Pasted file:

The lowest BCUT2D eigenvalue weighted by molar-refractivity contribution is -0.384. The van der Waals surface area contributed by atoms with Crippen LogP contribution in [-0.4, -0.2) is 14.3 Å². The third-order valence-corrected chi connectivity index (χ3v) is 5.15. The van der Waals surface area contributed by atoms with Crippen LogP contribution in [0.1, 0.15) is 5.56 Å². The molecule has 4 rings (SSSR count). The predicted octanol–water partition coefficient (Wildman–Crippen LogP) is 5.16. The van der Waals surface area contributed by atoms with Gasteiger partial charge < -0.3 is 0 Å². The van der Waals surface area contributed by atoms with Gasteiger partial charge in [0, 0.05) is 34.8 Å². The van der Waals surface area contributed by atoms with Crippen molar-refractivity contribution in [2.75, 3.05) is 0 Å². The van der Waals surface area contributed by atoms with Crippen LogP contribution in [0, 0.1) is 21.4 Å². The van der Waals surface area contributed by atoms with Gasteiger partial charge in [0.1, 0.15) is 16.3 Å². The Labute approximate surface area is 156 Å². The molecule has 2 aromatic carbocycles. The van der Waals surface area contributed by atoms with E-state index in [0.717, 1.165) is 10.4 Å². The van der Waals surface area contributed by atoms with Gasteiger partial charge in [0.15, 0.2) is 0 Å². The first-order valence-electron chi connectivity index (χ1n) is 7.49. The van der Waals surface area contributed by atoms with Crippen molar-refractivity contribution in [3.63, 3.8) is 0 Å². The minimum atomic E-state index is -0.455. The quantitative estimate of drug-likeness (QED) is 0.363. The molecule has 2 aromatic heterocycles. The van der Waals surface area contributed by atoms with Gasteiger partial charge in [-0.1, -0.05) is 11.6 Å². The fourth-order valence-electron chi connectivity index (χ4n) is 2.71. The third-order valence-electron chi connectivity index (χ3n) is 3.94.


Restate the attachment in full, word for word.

The lowest BCUT2D eigenvalue weighted by molar-refractivity contribution is -0.384. The van der Waals surface area contributed by atoms with Crippen LogP contribution in [-0.4, -0.2) is 14.3 Å². The third-order valence-corrected chi connectivity index (χ3v) is 5.15. The van der Waals surface area contributed by atoms with Crippen LogP contribution in [0.1, 0.15) is 5.56 Å². The molecule has 4 rings (SSSR count). The predicted octanol–water partition coefficient (Wildman–Crippen LogP) is 5.16. The van der Waals surface area contributed by atoms with Gasteiger partial charge < -0.3 is 0 Å². The van der Waals surface area contributed by atoms with Gasteiger partial charge in [0, 0.05) is 34.8 Å². The van der Waals surface area contributed by atoms with Crippen molar-refractivity contribution in [2.75, 3.05) is 0 Å². The van der Waals surface area contributed by atoms with Crippen LogP contribution in [0, 0.1) is 21.4 Å². The van der Waals surface area contributed by atoms with Gasteiger partial charge in [0.1, 0.15) is 16.3 Å². The Labute approximate surface area is 156 Å². The molecule has 2 aromatic carbocycles. The van der Waals surface area contributed by atoms with E-state index in [0.717, 1.165) is 10.4 Å². The van der Waals surface area contributed by atoms with Gasteiger partial charge in [0.15, 0.2) is 0 Å². The first-order valence-electron chi connectivity index (χ1n) is 7.49. The van der Waals surface area contributed by atoms with Crippen molar-refractivity contribution in [3.63, 3.8) is 0 Å². The minimum atomic E-state index is -0.455. The quantitative estimate of drug-likeness (QED) is 0.363. The molecule has 2 aromatic heterocycles. The van der Waals surface area contributed by atoms with Gasteiger partial charge in [-0.1, -0.05) is 11.6 Å². The fourth-order valence-electron chi connectivity index (χ4n) is 2.71. The third-order valence-electron chi connectivity index (χ3n) is 3.94.